Are Students Customers? No

Peter Wood

When one of our members expressed his opinion that students should be treated as customers, we decided to consider both sides of the argument on our website. Here, NAS Executive Director Peter Wood asserts that students should be acknowledged, not as patients, clients, or colleagues - but simply, as students.

I first ran into the claim that colleges and universities should treat students as their customers about fifteen years ago.   I was then assistant provost at Boston University and was confronted with the mother of a student who argued that her son deserved better grades in his courses because he was our customer, and we owed it to him to provide good customer service. I disagreed. I told the mom that her son wasn’t our “customer,” but our student. And what we owed to him as a student was to provide good instruction and an opportunity to learn.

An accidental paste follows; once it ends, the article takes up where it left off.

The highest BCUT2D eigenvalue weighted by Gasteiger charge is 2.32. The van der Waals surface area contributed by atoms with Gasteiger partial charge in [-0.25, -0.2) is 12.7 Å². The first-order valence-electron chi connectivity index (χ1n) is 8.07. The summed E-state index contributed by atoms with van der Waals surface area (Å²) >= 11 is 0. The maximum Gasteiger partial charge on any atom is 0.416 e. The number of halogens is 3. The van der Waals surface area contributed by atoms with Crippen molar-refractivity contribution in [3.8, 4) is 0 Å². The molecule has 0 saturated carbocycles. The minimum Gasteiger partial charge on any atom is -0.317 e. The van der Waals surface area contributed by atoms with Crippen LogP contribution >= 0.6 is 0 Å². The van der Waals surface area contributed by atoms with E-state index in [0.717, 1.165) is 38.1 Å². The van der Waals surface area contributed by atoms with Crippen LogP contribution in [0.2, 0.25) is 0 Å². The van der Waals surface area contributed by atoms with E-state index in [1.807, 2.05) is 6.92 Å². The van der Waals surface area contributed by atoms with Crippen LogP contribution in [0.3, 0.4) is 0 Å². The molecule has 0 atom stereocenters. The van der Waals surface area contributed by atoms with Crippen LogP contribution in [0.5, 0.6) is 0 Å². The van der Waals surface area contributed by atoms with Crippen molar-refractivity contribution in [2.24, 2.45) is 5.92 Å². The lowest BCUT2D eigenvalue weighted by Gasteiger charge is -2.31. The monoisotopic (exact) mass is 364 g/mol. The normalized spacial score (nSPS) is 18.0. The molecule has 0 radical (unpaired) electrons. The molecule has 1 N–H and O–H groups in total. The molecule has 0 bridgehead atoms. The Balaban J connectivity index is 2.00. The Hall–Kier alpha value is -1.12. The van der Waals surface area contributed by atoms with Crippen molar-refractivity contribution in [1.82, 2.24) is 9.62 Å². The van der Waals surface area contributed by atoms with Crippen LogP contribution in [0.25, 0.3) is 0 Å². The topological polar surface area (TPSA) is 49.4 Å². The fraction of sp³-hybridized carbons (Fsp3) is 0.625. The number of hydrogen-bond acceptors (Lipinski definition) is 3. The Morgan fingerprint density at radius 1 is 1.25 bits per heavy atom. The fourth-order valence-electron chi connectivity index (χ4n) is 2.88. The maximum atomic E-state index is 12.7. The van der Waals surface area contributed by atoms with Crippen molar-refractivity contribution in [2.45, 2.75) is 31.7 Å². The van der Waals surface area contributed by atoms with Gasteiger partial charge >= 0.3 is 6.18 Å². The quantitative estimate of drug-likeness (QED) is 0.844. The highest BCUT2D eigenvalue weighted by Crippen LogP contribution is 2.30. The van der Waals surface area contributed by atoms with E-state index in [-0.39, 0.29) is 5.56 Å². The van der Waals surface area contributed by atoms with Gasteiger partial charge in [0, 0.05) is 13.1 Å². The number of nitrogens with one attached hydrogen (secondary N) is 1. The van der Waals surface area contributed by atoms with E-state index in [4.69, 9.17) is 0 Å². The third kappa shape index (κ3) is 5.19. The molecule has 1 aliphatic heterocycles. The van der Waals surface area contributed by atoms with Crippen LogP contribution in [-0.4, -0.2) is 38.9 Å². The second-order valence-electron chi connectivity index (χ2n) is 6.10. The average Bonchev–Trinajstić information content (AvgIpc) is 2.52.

Once alerted to the “student as customer” trope, however, I began to notice it frequently. Sometimes it came from dissatisfied students, but more often from tuition-paying parents. But it also cropped up in service areas of the university, such as student life, and as a sales come-on for vendors and consultants, who seemed to grow more and more eager to convince us that, “the students are your customers.” 

 I wasn’t the only one noticing. The Chronicle of Higher Education in 2005 ran an opinion piece by Phillip Shelley, dean of the graduate school at Eastern New Mexico University, who argued that the widespread students-as-customers “ideology may unintentionally compromise the traditional academic expectations of student and faculty responsibility.” Shelley’s alternative, alas, was to argue that students are more “like patients” than customers.